Over time, Musgrave Park in South Brisbane has been perceived in many different ways, reflecting changes both in our society and in the demographics of the surrounding area. Come with me on a journey through the history of the park.
Before European Settlement
The site of today’s Musgrave Park lay for untold millennia within a relatively highly populated area. Large numbers of visitors from surrounding districts frequently came to the central Brisbane area for ceremonies.
The higher portion of what was to become the park was part of an habitual camping area that stretched along a ridge roughly aligned with Vulture Street as far as the Mater Hospital. A recollection from 1915 written by William Clark describes Aboriginal people ‘camped in their bark and bough gunyas under the trees at the foot of Highgate Hill, and on the slanting sides of Cumbooquepa”.
The camp was still in use at least as late as 1855, as can be seen in the view below from the vicinity of Dorchester Street.
The low lying part of the park to the north included a gully and a water hole. Before urban development took place, numerous creeks flowed down from Highgate Hill after rain, feeding the swampy area that constituted much of South Brisbane (see my post Kurilpa – Water, Water, Everywhere ). This and the surrounding rainforest along the river and the nearby hills were plentiful hunting grounds.
One local oral tradition has it that the area around the current swimming pool was a women’s place used for the initiation of girls reaching puberty.
There were memories of a bora ring in the park being used into the 1870s. It’s not certain whether this was a pre-existing bora ring or a new one built as ancient ones were located on land no longer accessible. Axe heads and stone scrapers have been found in the vicinity of the park.
As the only public space left in South Brisbane after European development, the ground that would become Musgrave Park became a gathering area for Aboriginal people.
The Recreation Reserve
The map extract below dating from 1858 shows the South Brisbane Recreation Reserve, as the park was then known, lying inside the red town boundary but beyond the limit of suburban subdivision at that time.
The Queensland Gazette of 1865 records the nomination of the initial trustees of the reserve as T. B. Stephens ( South Brisbane War Memorial Park and the Disappearing Ridge ), W. T. Blakeney ( The Blakeneys of Highgate Hill ), Samuel Stevens and William Baynes.
In the 1860s, many immigrants arrived at the wharves of South Brisbane and were allowed to stay for up to a month in the primitive immigration depot located at today’s Southbank. Overflow accommodation was in Government supplied tents erected in various locations around town. Between 1864 and 1868 the population of Queensland jumped from 61,000 to almost 100,00, largely fueled by immigration.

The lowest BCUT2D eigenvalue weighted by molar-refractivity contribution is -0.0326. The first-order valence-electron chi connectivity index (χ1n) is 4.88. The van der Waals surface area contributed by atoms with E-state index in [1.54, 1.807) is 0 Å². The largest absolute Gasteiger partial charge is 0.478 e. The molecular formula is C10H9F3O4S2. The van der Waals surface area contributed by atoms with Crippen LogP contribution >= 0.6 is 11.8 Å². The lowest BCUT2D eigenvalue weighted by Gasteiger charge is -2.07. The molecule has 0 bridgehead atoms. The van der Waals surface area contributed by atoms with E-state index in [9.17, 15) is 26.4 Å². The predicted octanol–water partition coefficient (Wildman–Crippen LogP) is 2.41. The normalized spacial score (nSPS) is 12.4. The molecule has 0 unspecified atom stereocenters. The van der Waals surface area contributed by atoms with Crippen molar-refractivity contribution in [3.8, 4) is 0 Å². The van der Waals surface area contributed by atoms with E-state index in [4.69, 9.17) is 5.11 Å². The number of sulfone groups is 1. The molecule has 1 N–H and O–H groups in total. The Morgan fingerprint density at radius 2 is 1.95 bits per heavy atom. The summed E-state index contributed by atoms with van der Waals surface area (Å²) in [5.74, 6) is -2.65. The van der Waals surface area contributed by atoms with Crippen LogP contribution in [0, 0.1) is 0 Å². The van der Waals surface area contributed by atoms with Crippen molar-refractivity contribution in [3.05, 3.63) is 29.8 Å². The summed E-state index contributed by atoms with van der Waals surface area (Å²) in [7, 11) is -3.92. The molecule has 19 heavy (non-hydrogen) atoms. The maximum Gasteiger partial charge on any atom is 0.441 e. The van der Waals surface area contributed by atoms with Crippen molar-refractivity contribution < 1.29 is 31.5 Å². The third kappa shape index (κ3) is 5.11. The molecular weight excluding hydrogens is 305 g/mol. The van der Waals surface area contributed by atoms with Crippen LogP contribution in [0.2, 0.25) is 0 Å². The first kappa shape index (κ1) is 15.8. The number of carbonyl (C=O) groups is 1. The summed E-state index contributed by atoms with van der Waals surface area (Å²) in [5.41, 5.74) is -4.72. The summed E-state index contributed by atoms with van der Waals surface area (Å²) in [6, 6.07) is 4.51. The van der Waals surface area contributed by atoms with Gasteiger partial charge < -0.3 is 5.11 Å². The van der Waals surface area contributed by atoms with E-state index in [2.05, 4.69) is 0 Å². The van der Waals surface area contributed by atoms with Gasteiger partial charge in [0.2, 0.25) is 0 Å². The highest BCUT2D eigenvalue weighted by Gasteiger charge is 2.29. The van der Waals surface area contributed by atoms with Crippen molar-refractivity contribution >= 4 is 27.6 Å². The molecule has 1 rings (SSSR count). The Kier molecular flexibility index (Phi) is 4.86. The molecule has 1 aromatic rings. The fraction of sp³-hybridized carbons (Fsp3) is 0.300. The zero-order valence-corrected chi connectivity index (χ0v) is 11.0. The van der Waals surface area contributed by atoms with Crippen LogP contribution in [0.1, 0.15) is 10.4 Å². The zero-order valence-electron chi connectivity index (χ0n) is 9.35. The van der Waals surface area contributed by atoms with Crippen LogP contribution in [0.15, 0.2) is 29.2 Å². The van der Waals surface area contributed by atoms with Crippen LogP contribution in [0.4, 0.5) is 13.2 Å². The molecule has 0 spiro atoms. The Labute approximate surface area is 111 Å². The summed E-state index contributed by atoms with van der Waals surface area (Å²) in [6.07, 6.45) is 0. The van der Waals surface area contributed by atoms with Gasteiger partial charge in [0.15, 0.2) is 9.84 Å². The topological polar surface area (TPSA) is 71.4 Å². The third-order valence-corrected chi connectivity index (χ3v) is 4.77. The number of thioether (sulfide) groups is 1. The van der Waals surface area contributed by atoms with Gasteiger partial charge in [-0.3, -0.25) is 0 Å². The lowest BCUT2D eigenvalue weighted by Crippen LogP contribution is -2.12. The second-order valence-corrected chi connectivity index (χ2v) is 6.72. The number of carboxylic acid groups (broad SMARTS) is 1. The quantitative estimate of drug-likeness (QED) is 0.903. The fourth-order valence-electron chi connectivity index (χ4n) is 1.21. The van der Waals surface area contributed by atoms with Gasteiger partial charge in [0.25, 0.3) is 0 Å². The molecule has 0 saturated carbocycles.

Over 10,000 arrived in 1863 alone. The majority arrived in Brisbane. Tent accommodation was arranged on the high part of the Recreation Reserve. In October of that year, which saw heavy rainfall, one commentator described the “miseries endured in those torn and tattered tents which neither wind proof nor water proof disfigure the environs of our town”. There were insufficient tents and some families had to shelter from the rain under trees. Others made makeshift humpies.
The first piece of the reserve to be lost was the south eastern corner, adjacent to Vulture Street. The parishioners of St Thomas’ Anglican Church, which was located on Melbourne Street, wisely wanted to build a new church on higher ground free from flooding. In 1875, a portion of the reserve adjoining Vulture Street was excised and sold at auction. There were a number of influential parishioners who made this happen, including Registrar-General William Theophilus Blakeney. As mentioned above, he was also a trustee of the reserve! Others included several judges, senior public servants and politicians.
Church trustees purchased most of the land. Construction of the new church of St. Andrew, designed by Andrea Stombuco, began in 1878 and the first stage was completed in 1883.
The parish representatives were outbid on one 32 perch block by David Grayson, who it seems was against the reserve being reduced in size. He paid £130 for his block, around twice the price of the others.
This colourful character, referred to in one newspaper article as “The bumptious ex-Alderman”, had a number of run-ins with the law and was found guilty of assault and corruption whilst on the Brisbane Council. The Parish purchased the land from his estate after he died in 1887 and the rectory was built on it that year. The rectory was sold and removed to Pullenvale around 1988.
The 1870s saw the beginning of organised football games and cricket matches in the park.
Around this time a number of football clubs were established in Brisbane. In these early days, matches alternated between what we would now call Australian Rules, Rugby Union or League and Soccer. Rugby became the dominant code in the following years.
Cricket clubs had also started to multiply in Brisbane although many only lasted a few years. Many teams playing in the park such as Government Printing Office, Telegraph Operators, Hoffnung and Co. and South Brisbane Grocers were workplace based.
The reserve becomes Musgrave Park
The wheels of Colonial Government turned slowly and in 1883, 18 years after the nomination of the trustees, they finally obtained the title deeds to the land.
In the following year, it was decided to name the park in honour of the Colony’s Governor, Anthony Musgrave. He died in office 4 years later.
Funding for the park was an ongoing issue, with the Colonial Government holding the purse strings and the cash strapped South Brisbane Municipality only able to provide labour. The trustees were often seeking more funding from the Minister.
Funding continued to be an issue well into the 20th century. Periods of economic difficulty such as the 1890s and 1930s inevitably led to complaints of the park being unkempt and overgrown with tall weeds.
In 1885, there was some discussion in letters to the editor regarding the terrible smell emanating from the park, described by one correspondent as a “municipal stinkpot”. The dumping of rubbish was commonplace. Also slush water from houses in Edmondstone Street ran into the park and contributed to the stench.
There had been some development with trees and gardens. In 1889, the theft of flowers and bushes got to the point at which a guard was stationed in the park. He apprehended two young women who were picking flowers but they were let off after pleading ignorance of the rules!
The park also was occupied by homeless people, in a time with little in the way of social assistance. Following a period of high immigration driven by Government marketing in Britain and subsidies for travel, the Queensland economy stagnated in the late 1880s before slipping into a prolonged recession in the next decade. Unemployment was on the rise.